Antidepressants in Stream Waters! Are They in the Fish Too?
scientist removing the brain from a fish (a white sucker) collected from Fourmile Creek near Ankeny, Iowa. The scientists tested the fish's brain for the presence of antidepressant drugs. Traces of antidepressant drugs were found in fish and also in the water from Fourmile Creek.
For some fish living downstream of sewage treatment plants the answer is yes. U.S. Geological Survey (USGS) scientists and their colleagues published a paper in Environmental Science and Technology documenting that specific antidepressants and their degradates found in wastewater discharged into streams by municipal wastewater treatment plants are taken up into the bodies of fish living downstream of the plants. The antidepressants were found in fish collected over 8 kilometers (approximately 5 miles) downstream of the location of the wastewater discharge. The scientists detected several commonly used antidepressants in water, streambed sediment, and the brain tissue of white suckers, a native fish species. Fish collected upstream from the wastewater discharge did not have antidepressants present in their brain tissues. The study was conducted in two streams, Boulder Creek near Boulder, Colorado, and Fourmile Creek near Ankeny, Iowa.
More of What the Scientists Found
- This study is the first to demonstrate that the concentrations of these antidepressants in stream waters do not necessarily correlate with the concentrations or presence of antidepressants that are found in fish tissue. Other factors come into play that determine which antidepressants are taken up by the fish.
- The most frequently detected antidepressants in wastewater and stream water were venlafaxine, bupropion, and citalopram. In contrast, the most frequently detected antidepressants in fish brains were fluoxetine, norfluoxetine (a transformation product of fluoxetine), sertraline, and norsertraline (a transformation product of sertraline).
Average concentrations of antidepressants in water, sediment, and fish neural tissue from Boulder Creek just below the point where wastewater from a sewage treatment plant is discharged (USGS Site ID 400305105103901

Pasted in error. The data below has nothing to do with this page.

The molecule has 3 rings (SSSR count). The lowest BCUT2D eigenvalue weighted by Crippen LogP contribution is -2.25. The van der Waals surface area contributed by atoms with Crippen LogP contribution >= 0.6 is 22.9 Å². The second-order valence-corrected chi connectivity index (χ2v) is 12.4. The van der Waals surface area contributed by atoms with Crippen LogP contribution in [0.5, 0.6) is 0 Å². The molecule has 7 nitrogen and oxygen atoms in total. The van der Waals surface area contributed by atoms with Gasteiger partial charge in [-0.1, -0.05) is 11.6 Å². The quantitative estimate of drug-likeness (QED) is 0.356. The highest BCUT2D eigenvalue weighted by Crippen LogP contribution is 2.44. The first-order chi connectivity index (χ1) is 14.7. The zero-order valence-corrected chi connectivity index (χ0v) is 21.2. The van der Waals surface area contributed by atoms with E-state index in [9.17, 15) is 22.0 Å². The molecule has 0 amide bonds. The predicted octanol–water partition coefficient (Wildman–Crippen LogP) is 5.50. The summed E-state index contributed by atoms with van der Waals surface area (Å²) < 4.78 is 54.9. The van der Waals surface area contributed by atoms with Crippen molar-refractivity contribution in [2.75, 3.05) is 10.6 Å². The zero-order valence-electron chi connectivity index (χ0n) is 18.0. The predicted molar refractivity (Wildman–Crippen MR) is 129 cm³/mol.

). Since concentration units differed for each sample type, the concentrations were normalized to the highest single antidepressant concentration in each sample type (highest concentration was set to equal one). The graph shows that fish selectively absorb some antidepressants more than others.
- The scientists collected the brains of white suckers because antidepressants are designed to modulate the concentrations of brain chemicals called neurotransmitters (such as serotonin, norepinephrine, and dopamine). Thus, brains are the location in fish most likely to be affected by antidepressants.
The study was conducted in collaboration with scientists from the College of Wooster, Ohio; St. Cloud State University, Minnesota; and the University of Colorado at Boulder.
Schultz, M.M., Furlong, E.T., Kolpin, D.W., Werner, S.L., Schoenfuss, H.L., Barber, L.B., Blazer, V.S., Norris, D.O., and Vajda, A.M., 2010,
Antidepressant pharmaceuticals in two U.S. effluent-impacted streams--Occurrence and fate in water and sediment, and selective uptake in fish neural tissue: Environmental Science and Technology, doi:10.1021/es9022706 (Advanced Web release).
Painter, M.M., Buerkley, M.A., Julius, M.L., Vajda, A.M., Norris, D.O., Barber, L.B., Furlong, E.T., Schultz, M.M., and Schoenfuss, H.L., 2009,
Antidepressants at environmentally relevant concentrations affect predator avoidance behavior of larval fathead minnows (Pimephales promelas): Environmental Toxicology and Chemistry, v. 28, no. 12, p. 2677-2684, doi:10.1897/08-556.1.
"The most important observation in our study is that you cannot necessarily predict which antidepressants are present in aquatic tissue from antidepressant concentrations in the water the organisms are living in. This study clearly documents selective uptake of specific antidepressants into fish brain tissue that were minor components in corresponding water samples. There are many reasons why this selective uptake may occur - including differences in fat versus water solubilities of the targeted antidepressants - but these results suggest other, as yet unidentified mechanisms may also be involved that warrant further study.
We also do not yet fully understand the implications for fish health and populations from exposure to these antidepressants. However, we have collaborated in laboratory experiments (Painter and others, 2009) documenting a slowed predator avoidance behavior in larval fathead minnows exposed to antidepressant concentrations similar to those observed in this study. A slower response to predators is probably not helpful when you are on the lower end of the food chain."
Edward Furlong, USGS research chemist, corresponding author
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